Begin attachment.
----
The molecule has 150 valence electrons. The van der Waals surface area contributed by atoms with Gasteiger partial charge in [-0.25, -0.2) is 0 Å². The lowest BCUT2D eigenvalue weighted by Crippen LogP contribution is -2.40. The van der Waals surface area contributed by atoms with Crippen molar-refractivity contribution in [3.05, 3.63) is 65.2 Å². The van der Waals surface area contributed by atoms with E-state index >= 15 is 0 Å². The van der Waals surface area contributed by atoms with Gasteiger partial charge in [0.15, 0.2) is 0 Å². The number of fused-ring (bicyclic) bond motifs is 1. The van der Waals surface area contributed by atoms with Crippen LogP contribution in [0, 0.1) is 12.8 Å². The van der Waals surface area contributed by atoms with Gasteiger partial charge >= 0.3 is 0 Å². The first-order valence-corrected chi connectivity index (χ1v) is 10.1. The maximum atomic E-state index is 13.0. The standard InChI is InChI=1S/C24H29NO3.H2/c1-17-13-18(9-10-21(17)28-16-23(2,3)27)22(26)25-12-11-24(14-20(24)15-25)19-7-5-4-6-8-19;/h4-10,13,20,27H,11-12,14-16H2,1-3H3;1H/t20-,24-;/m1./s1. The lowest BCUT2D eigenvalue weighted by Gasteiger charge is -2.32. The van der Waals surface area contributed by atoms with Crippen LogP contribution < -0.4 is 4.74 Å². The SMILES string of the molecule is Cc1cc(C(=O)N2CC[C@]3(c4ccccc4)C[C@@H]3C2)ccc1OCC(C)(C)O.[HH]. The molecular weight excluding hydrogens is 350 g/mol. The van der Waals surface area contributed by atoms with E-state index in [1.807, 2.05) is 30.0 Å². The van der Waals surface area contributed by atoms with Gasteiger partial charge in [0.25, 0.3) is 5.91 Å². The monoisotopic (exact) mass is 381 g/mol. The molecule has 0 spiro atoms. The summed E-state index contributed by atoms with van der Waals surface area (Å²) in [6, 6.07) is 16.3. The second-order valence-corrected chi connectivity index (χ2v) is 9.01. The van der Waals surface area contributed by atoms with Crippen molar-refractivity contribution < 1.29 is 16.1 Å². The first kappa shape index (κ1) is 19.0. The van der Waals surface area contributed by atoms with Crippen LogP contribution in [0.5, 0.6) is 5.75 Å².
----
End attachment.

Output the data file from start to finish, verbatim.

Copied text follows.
The molecule has 150 valence electrons. The van der Waals surface area contributed by atoms with Gasteiger partial charge in [-0.25, -0.2) is 0 Å². The lowest BCUT2D eigenvalue weighted by Crippen LogP contribution is -2.40. The van der Waals surface area contributed by atoms with Crippen molar-refractivity contribution in [3.05, 3.63) is 65.2 Å². The van der Waals surface area contributed by atoms with E-state index >= 15 is 0 Å². The van der Waals surface area contributed by atoms with Gasteiger partial charge in [0.15, 0.2) is 0 Å². The number of fused-ring (bicyclic) bond motifs is 1. The van der Waals surface area contributed by atoms with Crippen LogP contribution in [0, 0.1) is 12.8 Å². The van der Waals surface area contributed by atoms with Gasteiger partial charge >= 0.3 is 0 Å². The first-order valence-corrected chi connectivity index (χ1v) is 10.1. The maximum atomic E-state index is 13.0. The standard InChI is InChI=1S/C24H29NO3.H2/c1-17-13-18(9-10-21(17)28-16-23(2,3)27)22(26)25-12-11-24(14-20(24)15-25)19-7-5-4-6-8-19;/h4-10,13,20,27H,11-12,14-16H2,1-3H3;1H/t20-,24-;/m1./s1. The lowest BCUT2D eigenvalue weighted by Gasteiger charge is -2.32. The van der Waals surface area contributed by atoms with Crippen LogP contribution < -0.4 is 4.74 Å². The SMILES string of the molecule is Cc1cc(C(=O)N2CC[C@]3(c4ccccc4)C[C@@H]3C2)ccc1OCC(C)(C)O.[HH]. The molecular weight excluding hydrogens is 350 g/mol. The van der Waals surface area contributed by atoms with E-state index in [1.807, 2.05) is 30.0 Å². The van der Waals surface area contributed by atoms with Gasteiger partial charge in [0.25, 0.3) is 5.91 Å². The monoisotopic (exact) mass is 381 g/mol. The molecule has 0 spiro atoms. The summed E-state index contributed by atoms with van der Waals surface area (Å²) in [6, 6.07) is 16.3. The second-order valence-corrected chi connectivity index (χ2v) is 9.01. The van der Waals surface area contributed by atoms with Crippen molar-refractivity contribution < 1.29 is 16.1 Å². The first kappa shape index (κ1) is 19.0. The van der Waals surface area contributed by atoms with Crippen LogP contribution in [0.5, 0.6) is 5.75 Å².